Volume 2 Supplement 1

ESICM LIVES 2014

Open Access

0473. Necrosis and apoptosis in liver, spleen, pancreas, kidney and intestinal tissue induced by intra-abdominal hypertension in a porcine model. Second part of an experimental study

  • JA Buensuseso Alfaro1,
  • M Poblano Morales1,
  • MA Moreno Eutimio2,
  • J Mendoza Escorza1,
  • S Zamora Gómez1,
  • G Magdaleno Lara1,
  • FJ Tendillo Cortijo3,
  • M Lomelí Terán4,
  • JJ Martínez Mazariegos5,
  • E Deloya Tomas6,
  • L Torres López1 and
  • T Mondragon Labelle1
Intensive Care Medicine Experimental20142(Suppl 1):O15

DOI: 10.1186/2197-425X-2-S1-O15

Published: 26 September 2014

Introduction

Intra-abdominal hypertension (IAH) and abdominal compartment syndrome (ACS) are increasingly recognized as severe complications of critical illness.

Objectives

Characterize the apoptosis and necrosis in the renal, intestinal, splenic, pancreatic and hepatic tissue in an experimental porcine model after six hours of IAH.

Methods

Four York-Landrace mixed breed piglets with a mean body weight of 30 kg were obtained from Center for Teaching, Research and Extension in Swine Production, Faculty of Veterinary Medicine, National Autonomous Mexican University.

Biopsies were taken from liver and kidney by laparoscopy prior to induction of IAP, the intra-abdominal pressure was increased with an intra-peritoneal catheter that was placed in the peritoneal cavity at the level of the umbilicus; and then a saline 0.9% solution was infused to increase intra-abdominal pressure. The IAP was increased up to 20 mmHg, renal an liver biopsies were performed by exploratory laparotomy after the increase of IAP to 20 mmHg and 6 hours after sustained elevated IAP.

The biopsy was cut in two pieces and these were immediately placed into a disposable disaggregator Medicon with 50 µm separator mesh plus 1 mL of ice-cold PBS and processed for 50 s in the Medimachine System.

The cell suspension were stained with FitC-conjugated mAb specific for CDXX, PE-conjugated mAb specific for CDXX. Briefly, 1x106 were stained with the fluorochrome-conjugated mAb specific for cell surface antigen markers for 20 min in the dark at 4°C. After incubation, the cells were resuspended in 200 µL PBS for subsequent flow cytometric analysis using a Accuri C6 flow cytometerand then were analysed using FlowJo software V10.

Results

After 6 hours of sustained IAH there was no difference in the percentage of cells in early apoptosis in the spleen (p=0.19) and intestinal tissue (p=0.24). There was difference in the liver (p=0.01) and pancreas (p=0.02).

There was difference in pancreas (p=0.04), kidney (p=0.01) and intestinal tissue (p=0.02) after 6 hours of sustained IAH in the percentage of cells in late stage apoptosis, and only the pancreatic tissue shown necrosis (p=0.03) (Fig. 1, Fig. 2, Fig. 3)
https://static-content.springer.com/image/art%3A10.1186%2F2197-425X-2-S1-O15/MediaObjects/40635_2014_Article_43_Fig1_HTML.jpg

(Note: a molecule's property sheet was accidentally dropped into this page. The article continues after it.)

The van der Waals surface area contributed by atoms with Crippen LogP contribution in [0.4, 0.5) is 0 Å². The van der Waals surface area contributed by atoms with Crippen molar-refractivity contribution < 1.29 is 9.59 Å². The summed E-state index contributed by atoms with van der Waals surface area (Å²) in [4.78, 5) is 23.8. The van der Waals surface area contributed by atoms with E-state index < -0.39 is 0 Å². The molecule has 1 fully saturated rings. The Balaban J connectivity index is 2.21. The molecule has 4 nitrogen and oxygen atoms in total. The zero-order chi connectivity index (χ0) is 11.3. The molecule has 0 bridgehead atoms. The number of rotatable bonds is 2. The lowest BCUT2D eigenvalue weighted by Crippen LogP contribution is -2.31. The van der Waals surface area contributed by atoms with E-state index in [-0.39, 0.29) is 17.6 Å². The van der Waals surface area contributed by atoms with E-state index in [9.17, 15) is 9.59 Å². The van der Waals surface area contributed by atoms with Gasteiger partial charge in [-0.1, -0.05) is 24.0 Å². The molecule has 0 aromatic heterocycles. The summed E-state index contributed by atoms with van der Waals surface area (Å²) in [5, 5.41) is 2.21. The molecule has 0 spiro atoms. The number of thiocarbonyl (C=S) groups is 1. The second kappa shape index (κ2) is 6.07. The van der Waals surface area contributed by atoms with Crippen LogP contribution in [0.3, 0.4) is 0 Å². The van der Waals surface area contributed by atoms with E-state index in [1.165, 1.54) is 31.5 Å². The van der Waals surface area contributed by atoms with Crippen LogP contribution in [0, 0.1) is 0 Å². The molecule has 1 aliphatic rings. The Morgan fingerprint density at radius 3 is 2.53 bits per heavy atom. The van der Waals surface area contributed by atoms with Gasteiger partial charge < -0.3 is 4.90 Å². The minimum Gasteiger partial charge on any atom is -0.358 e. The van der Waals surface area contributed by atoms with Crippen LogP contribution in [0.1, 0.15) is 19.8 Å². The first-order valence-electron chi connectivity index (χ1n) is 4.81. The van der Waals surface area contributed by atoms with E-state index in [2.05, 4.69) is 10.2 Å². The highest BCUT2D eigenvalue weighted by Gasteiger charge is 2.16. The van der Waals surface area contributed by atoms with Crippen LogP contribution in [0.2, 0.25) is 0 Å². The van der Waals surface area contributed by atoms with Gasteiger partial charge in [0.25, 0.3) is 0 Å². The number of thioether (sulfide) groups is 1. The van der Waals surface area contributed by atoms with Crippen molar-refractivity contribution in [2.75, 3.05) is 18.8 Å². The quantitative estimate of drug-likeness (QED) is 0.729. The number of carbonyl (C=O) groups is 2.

Figure 1

https://static-content.springer.com/image/art%3A10.1186%2F2197-425X-2-S1-O15/MediaObjects/40635_2014_Article_43_Fig2_HTML.jpg

Figure 2

https://static-content.springer.com/image/art%3A10.1186%2F2197-425X-2-S1-O15/MediaObjects/40635_2014_Article_43_Fig3_HTML.jpg

Figure 3

Conclusions

Apoptosis and necrosis presents in pancreas above all, but also in hepatic, splenic, intestinal and kidney tissues after six hours of IAH. Our data suggests that the greatest harm of sustained IAH take place in the pancreas, kidney and intestinal tissue in an early fashion and more lately in the liver.

Authors’ Affiliations

(1)
Hospital Juarez of Mexico, Intensive Care Unit
(2)
Hospital Juarez of Mexico, Learning and Investigation Center
(3)
Sanity Investigation Institute Puerta de Hierro, Medical-Surgery Investigation Unit
(4)
Hospital Tec 100, Intensive Care Unit, Santiago de Queretaro
(5)
Specialty Hospital Better Life ISSTECH, Intensive Care Unit
(6)
General Hospital San Juan del Rio, Intensive Care Unit

References

  1. Al Mufarrej F, et al.: Understanding intra-abdominal hypertension: from the bench to the bedside. J.Intensive Care Med 2012, 27: 145–160. 10.1177/0885066610396156PubMedView ArticleGoogle Scholar
  2. Gallagher JJ: Intra-abdominal hypertension: detecting and managing a lethal complication of critical illness. AACN.Adv.Crit Care 2010, 21: 205–219. 10.1097/NCI.0b013e3181d94fd5PubMedView ArticleGoogle Scholar
  3. Malbrain ML, et al.: Intra-abdominal hypertension in the critically ill: it is time to pay attention. Curr.Opin.Crit Care 2005, 11: 156–171. 10.1097/01.ccx.0000155355.86241.1bPubMedView ArticleGoogle Scholar

Copyright

© Alfaro et al; licensee Springer. 2014

This article is published under license to BioMed Central Ltd. This is an Open Access article distributed under the terms of the Creative Commons Attribution License (http://creativecommons.org/licenses/by/2.0), which permits unrestricted use, distribution, and reproduction in any medium, provided the original work is properly cited.

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